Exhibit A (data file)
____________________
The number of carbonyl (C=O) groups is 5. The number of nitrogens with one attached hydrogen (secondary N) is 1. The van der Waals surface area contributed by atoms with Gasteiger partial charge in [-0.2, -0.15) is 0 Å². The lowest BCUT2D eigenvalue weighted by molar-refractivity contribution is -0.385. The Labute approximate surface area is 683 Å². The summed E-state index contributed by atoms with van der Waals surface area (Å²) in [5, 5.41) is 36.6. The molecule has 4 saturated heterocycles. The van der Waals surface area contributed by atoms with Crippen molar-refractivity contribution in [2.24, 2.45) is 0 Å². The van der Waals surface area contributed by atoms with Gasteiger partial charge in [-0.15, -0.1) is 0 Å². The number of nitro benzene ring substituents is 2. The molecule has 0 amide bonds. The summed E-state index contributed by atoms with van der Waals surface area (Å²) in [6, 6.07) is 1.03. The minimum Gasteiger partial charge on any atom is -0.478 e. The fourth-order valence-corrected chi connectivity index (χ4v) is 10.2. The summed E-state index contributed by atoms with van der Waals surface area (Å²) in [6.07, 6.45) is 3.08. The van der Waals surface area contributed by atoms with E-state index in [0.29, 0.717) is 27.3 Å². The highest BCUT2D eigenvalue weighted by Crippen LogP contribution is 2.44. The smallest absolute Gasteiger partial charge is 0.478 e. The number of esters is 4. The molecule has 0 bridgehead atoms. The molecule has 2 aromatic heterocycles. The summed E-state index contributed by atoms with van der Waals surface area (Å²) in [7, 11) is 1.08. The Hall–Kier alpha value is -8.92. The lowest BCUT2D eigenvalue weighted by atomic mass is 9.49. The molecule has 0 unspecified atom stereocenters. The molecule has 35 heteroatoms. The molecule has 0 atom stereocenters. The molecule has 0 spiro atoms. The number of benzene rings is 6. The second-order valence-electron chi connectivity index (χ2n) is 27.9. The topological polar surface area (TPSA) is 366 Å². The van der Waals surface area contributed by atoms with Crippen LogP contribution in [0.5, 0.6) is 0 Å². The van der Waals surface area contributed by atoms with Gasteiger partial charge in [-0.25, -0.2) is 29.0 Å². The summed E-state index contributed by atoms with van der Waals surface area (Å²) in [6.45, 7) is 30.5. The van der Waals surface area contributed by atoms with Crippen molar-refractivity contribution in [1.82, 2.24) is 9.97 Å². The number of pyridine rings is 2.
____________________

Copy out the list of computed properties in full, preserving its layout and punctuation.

The number of carbonyl (C=O) groups is 5. The number of nitrogens with one attached hydrogen (secondary N) is 1. The van der Waals surface area contributed by atoms with Gasteiger partial charge in [-0.2, -0.15) is 0 Å². The lowest BCUT2D eigenvalue weighted by molar-refractivity contribution is -0.385. The Labute approximate surface area is 683 Å². The summed E-state index contributed by atoms with van der Waals surface area (Å²) in [5, 5.41) is 36.6. The molecule has 4 saturated heterocycles. The van der Waals surface area contributed by atoms with Crippen molar-refractivity contribution in [2.24, 2.45) is 0 Å². The van der Waals surface area contributed by atoms with Gasteiger partial charge in [-0.15, -0.1) is 0 Å². The number of nitro benzene ring substituents is 2. The molecule has 0 amide bonds. The summed E-state index contributed by atoms with van der Waals surface area (Å²) in [6, 6.07) is 1.03. The minimum Gasteiger partial charge on any atom is -0.478 e. The fourth-order valence-corrected chi connectivity index (χ4v) is 10.2. The summed E-state index contributed by atoms with van der Waals surface area (Å²) in [6.07, 6.45) is 3.08. The van der Waals surface area contributed by atoms with E-state index in [0.29, 0.717) is 27.3 Å². The highest BCUT2D eigenvalue weighted by Crippen LogP contribution is 2.44. The smallest absolute Gasteiger partial charge is 0.478 e. The number of esters is 4. The molecule has 0 bridgehead atoms. The molecule has 2 aromatic heterocycles. The summed E-state index contributed by atoms with van der Waals surface area (Å²) in [7, 11) is 1.08. The Hall–Kier alpha value is -8.92. The lowest BCUT2D eigenvalue weighted by atomic mass is 9.49. The molecule has 0 unspecified atom stereocenters. The molecule has 35 heteroatoms. The molecule has 0 atom stereocenters. The molecule has 0 spiro atoms. The number of benzene rings is 6. The second-order valence-electron chi connectivity index (χ2n) is 27.9. The topological polar surface area (TPSA) is 366 Å². The van der Waals surface area contributed by atoms with Crippen LogP contribution in [0.5, 0.6) is 0 Å². The van der Waals surface area contributed by atoms with Gasteiger partial charge in [-0.25, -0.2) is 29.0 Å². The summed E-state index contributed by atoms with van der Waals surface area (Å²) in [6.45, 7) is 30.5. The van der Waals surface area contributed by atoms with Crippen molar-refractivity contribution in [1.82, 2.24) is 9.97 Å². The number of pyridine rings is 2.